The first official opportunity for LGBT+ veterans to attend the National Service of Remembrance is a “proud moment”, according to the first transgender officer to serve openly in Britain’s Armed Forces.
Caroline Paige, who served in the Royal Air Force for 35 years as a navigator on fast jets and battlefield helicopters, will be one of 21 LGBT+ veterans marching together at the Cenotaph in central London on Sunday.
She told the PA news agency: “It’s going to be a proud moment, it’s going to be an emotional one as well.
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“It will be fantastic to see all the veterans together marching for the first time, bearing in mind that many of them were dismissed from the service, and it’s just so nice to see them as part of the military family.
“It’s going to be a moment of reflection on friends I’ve lost, as well as the people that we’ve lost throughout the ages in wars; it’s going to be a mix of emotions.”
Ms Paige is the joint chief executive of the charity Fighting With Pride, which has been given places at the ceremony.
She said the charity was formed last year to bring together LGBT+ service personnel who were dismissed before the so-called “gay ban” in the UK armed forces was lifted in 2000, and “show them that times have changed and their service is respected and support is out there”.
“It’s shocking that nothing had been done previously,” she said.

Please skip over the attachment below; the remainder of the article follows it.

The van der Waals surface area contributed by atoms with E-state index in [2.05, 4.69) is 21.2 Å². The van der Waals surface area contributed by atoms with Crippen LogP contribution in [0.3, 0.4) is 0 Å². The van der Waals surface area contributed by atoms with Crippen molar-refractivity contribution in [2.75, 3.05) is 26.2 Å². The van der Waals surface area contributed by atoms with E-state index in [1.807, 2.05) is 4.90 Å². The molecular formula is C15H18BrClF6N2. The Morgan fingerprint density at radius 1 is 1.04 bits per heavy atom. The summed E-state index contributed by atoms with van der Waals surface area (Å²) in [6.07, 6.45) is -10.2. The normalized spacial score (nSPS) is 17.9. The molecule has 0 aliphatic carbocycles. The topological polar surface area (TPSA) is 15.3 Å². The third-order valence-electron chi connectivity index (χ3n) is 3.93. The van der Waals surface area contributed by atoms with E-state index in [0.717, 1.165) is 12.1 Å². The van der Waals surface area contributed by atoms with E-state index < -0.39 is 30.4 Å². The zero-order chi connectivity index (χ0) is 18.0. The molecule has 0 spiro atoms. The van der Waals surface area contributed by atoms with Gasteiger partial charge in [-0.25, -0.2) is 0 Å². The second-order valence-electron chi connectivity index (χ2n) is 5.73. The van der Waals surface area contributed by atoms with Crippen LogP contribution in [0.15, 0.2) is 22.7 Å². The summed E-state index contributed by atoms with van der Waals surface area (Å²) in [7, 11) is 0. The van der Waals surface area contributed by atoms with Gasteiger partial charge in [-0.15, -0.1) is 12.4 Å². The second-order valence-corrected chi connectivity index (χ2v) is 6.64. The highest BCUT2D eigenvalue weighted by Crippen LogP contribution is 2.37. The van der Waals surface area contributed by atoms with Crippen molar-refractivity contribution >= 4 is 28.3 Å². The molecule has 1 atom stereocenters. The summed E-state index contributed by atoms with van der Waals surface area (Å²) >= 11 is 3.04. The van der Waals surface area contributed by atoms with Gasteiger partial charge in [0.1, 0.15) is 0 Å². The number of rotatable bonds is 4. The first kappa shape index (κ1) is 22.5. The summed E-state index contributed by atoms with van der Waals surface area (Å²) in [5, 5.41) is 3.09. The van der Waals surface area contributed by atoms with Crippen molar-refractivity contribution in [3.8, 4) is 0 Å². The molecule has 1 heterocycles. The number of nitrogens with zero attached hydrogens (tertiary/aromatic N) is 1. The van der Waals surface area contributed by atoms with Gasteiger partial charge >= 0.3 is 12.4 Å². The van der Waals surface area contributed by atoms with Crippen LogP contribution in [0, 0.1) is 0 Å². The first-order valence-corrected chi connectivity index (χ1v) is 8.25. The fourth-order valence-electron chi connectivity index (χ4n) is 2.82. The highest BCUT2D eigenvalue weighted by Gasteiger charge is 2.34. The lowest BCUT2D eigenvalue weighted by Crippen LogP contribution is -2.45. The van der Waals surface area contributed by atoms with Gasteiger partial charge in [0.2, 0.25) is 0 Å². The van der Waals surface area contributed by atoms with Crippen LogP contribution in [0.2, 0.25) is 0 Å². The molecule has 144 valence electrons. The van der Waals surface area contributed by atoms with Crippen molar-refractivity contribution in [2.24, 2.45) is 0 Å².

Of the 21 veterans marching as part of the charity’s contingent on Sunday, 16 were dismissed from service.
Tomorrow will be a proud and poignant occasion for us all, as we march to the Cenotaph in a solemn act of remembrance to honour the fallen.
We will remember them.#RemembranceDay #RemembranceSunday #LestWeForget pic.twitter.com/soVRufssz3
— fightingwithpride (@fightingwpride) November 13, 2021
Ms Paige served for more than 18 years “having to hide who I was”, before deciding that “I needed to be true to myself”.
In 1999, the flight lieutenant became the first openly-serving transgender officer in the Armed Forces – a year before the “gay ban” ended.
She said she was “lucky” not to be dismissed, as less fortunate LGBT+ personnel were imprisoned, stripped of their medals or forced to resign.
But Ms Paige faced hostility at the start.
“People were asking for me to be thrown out and coming up to me and saying ‘get out, you don’t belong here, you’re a liability’,” she said.
But she overcame the obstacles and served for another 16 years, becoming a tactics specialist and receiving multiple commendations for exceptional service in Iraq and Afghanistan.
She flew air defence fighters during the Cold War, was deployed in the Gulf War and switched to helicopters in Bosnia and Northern Ireland.
Ms Paige said: “It took a while for people to eventually realise that I could do my job well.
“Slowly, I saw the military go from a really hostile place to a period where it was quite difficult for three, four years or more, and then it got better until obviously now it’s really inclusive”.
Craig Jones MBE, Fighting With Pride’s other joint chief executive who was a lieutenant commander in the Royal Navy said: “It’s with immense pride that we will see LGBT+ veterans remember the service and sacrifice of members of our Armed Forces who gave their lives for our peace and freedom at the National Cenotaph.
“Standing alongside fellow veterans means a great deal to our community and being able to play a role in the day is a great honour for us all.”
The invitation to the event comes as the Ministry of Defence has promised to return medals to all veterans who had them stripped because of their sexual orientation or gender identity in time for Sunday.
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